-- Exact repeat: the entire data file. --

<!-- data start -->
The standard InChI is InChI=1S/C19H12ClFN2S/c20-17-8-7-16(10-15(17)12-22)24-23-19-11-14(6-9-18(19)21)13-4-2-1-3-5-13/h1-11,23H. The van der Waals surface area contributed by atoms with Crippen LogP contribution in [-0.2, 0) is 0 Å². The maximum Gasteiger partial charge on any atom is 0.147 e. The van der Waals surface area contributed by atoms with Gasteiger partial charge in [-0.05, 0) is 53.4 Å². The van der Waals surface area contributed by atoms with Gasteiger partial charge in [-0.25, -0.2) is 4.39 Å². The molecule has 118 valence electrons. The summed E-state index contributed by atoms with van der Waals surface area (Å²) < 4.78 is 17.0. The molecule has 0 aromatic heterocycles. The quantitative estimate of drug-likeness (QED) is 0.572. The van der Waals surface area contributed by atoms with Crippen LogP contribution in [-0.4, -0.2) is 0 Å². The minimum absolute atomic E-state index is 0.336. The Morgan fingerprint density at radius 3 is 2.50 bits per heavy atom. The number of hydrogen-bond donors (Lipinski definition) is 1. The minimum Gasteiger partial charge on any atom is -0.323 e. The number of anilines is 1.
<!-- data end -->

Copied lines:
The standard InChI is InChI=1S/C19H12ClFN2S/c20-17-8-7-16(10-15(17)12-22)24-23-19-11-14(6-9-18(19)21)13-4-2-1-3-5-13/h1-11,23H. The van der Waals surface area contributed by atoms with Crippen LogP contribution in [-0.2, 0) is 0 Å². The maximum Gasteiger partial charge on any atom is 0.147 e. The van der Waals surface area contributed by atoms with Gasteiger partial charge in [-0.05, 0) is 53.4 Å². The van der Waals surface area contributed by atoms with Gasteiger partial charge in [-0.25, -0.2) is 4.39 Å². The molecule has 118 valence electrons. The summed E-state index contributed by atoms with van der Waals surface area (Å²) < 4.78 is 17.0. The molecule has 0 aromatic heterocycles. The quantitative estimate of drug-likeness (QED) is 0.572. The van der Waals surface area contributed by atoms with Crippen LogP contribution in [-0.4, -0.2) is 0 Å². The minimum absolute atomic E-state index is 0.336. The Morgan fingerprint density at radius 3 is 2.50 bits per heavy atom. The number of hydrogen-bond donors (Lipinski definition) is 1. The minimum Gasteiger partial charge on any atom is -0.323 e. The number of anilines is 1.